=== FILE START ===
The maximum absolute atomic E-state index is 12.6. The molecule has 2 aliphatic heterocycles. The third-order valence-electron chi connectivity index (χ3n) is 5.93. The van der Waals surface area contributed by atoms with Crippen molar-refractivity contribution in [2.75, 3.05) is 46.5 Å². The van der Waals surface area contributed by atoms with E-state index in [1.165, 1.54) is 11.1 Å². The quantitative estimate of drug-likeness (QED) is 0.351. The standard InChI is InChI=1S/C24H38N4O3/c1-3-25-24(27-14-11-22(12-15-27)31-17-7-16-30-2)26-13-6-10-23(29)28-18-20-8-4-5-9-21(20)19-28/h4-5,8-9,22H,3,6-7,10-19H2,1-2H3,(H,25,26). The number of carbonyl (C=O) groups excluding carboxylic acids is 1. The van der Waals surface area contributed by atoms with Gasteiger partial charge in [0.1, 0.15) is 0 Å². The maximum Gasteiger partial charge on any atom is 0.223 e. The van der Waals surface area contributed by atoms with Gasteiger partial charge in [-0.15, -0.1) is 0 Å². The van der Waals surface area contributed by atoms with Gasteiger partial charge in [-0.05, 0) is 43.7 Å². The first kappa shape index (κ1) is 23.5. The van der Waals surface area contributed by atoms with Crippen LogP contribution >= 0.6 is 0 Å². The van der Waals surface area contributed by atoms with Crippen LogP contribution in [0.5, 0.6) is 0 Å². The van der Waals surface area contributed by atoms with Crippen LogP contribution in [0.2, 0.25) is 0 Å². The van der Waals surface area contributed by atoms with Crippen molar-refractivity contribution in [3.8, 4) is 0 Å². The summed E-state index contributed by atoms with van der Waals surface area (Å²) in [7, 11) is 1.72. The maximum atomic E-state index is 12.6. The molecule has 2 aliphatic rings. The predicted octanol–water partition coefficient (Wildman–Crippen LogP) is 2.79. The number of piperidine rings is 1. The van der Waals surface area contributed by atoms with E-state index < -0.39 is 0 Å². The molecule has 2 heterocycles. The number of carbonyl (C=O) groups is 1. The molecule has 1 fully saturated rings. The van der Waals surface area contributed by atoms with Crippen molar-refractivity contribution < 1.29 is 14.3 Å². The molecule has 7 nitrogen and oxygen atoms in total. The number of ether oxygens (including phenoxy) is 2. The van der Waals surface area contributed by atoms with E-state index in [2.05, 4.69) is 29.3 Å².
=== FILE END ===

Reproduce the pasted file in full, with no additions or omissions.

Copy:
The maximum absolute atomic E-state index is 12.6. The molecule has 2 aliphatic heterocycles. The third-order valence-electron chi connectivity index (χ3n) is 5.93. The van der Waals surface area contributed by atoms with Crippen molar-refractivity contribution in [2.75, 3.05) is 46.5 Å². The van der Waals surface area contributed by atoms with E-state index in [1.165, 1.54) is 11.1 Å². The quantitative estimate of drug-likeness (QED) is 0.351. The standard InChI is InChI=1S/C24H38N4O3/c1-3-25-24(27-14-11-22(12-15-27)31-17-7-16-30-2)26-13-6-10-23(29)28-18-20-8-4-5-9-21(20)19-28/h4-5,8-9,22H,3,6-7,10-19H2,1-2H3,(H,25,26). The number of carbonyl (C=O) groups excluding carboxylic acids is 1. The van der Waals surface area contributed by atoms with Gasteiger partial charge in [0.1, 0.15) is 0 Å². The maximum Gasteiger partial charge on any atom is 0.223 e. The van der Waals surface area contributed by atoms with Gasteiger partial charge in [-0.15, -0.1) is 0 Å². The van der Waals surface area contributed by atoms with Gasteiger partial charge in [-0.05, 0) is 43.7 Å². The first kappa shape index (κ1) is 23.5. The van der Waals surface area contributed by atoms with Crippen LogP contribution >= 0.6 is 0 Å². The van der Waals surface area contributed by atoms with Crippen LogP contribution in [0.5, 0.6) is 0 Å². The van der Waals surface area contributed by atoms with Crippen LogP contribution in [0.2, 0.25) is 0 Å². The van der Waals surface area contributed by atoms with Crippen molar-refractivity contribution in [3.8, 4) is 0 Å². The summed E-state index contributed by atoms with van der Waals surface area (Å²) in [7, 11) is 1.72. The maximum atomic E-state index is 12.6. The molecule has 2 aliphatic rings. The predicted octanol–water partition coefficient (Wildman–Crippen LogP) is 2.79. The number of piperidine rings is 1. The van der Waals surface area contributed by atoms with E-state index < -0.39 is 0 Å². The molecule has 2 heterocycles. The number of carbonyl (C=O) groups is 1. The molecule has 1 fully saturated rings. The van der Waals surface area contributed by atoms with Crippen molar-refractivity contribution < 1.29 is 14.3 Å². The molecule has 7 nitrogen and oxygen atoms in total. The number of ether oxygens (including phenoxy) is 2. The van der Waals surface area contributed by atoms with E-state index in [2.05, 4.69) is 29.3 Å².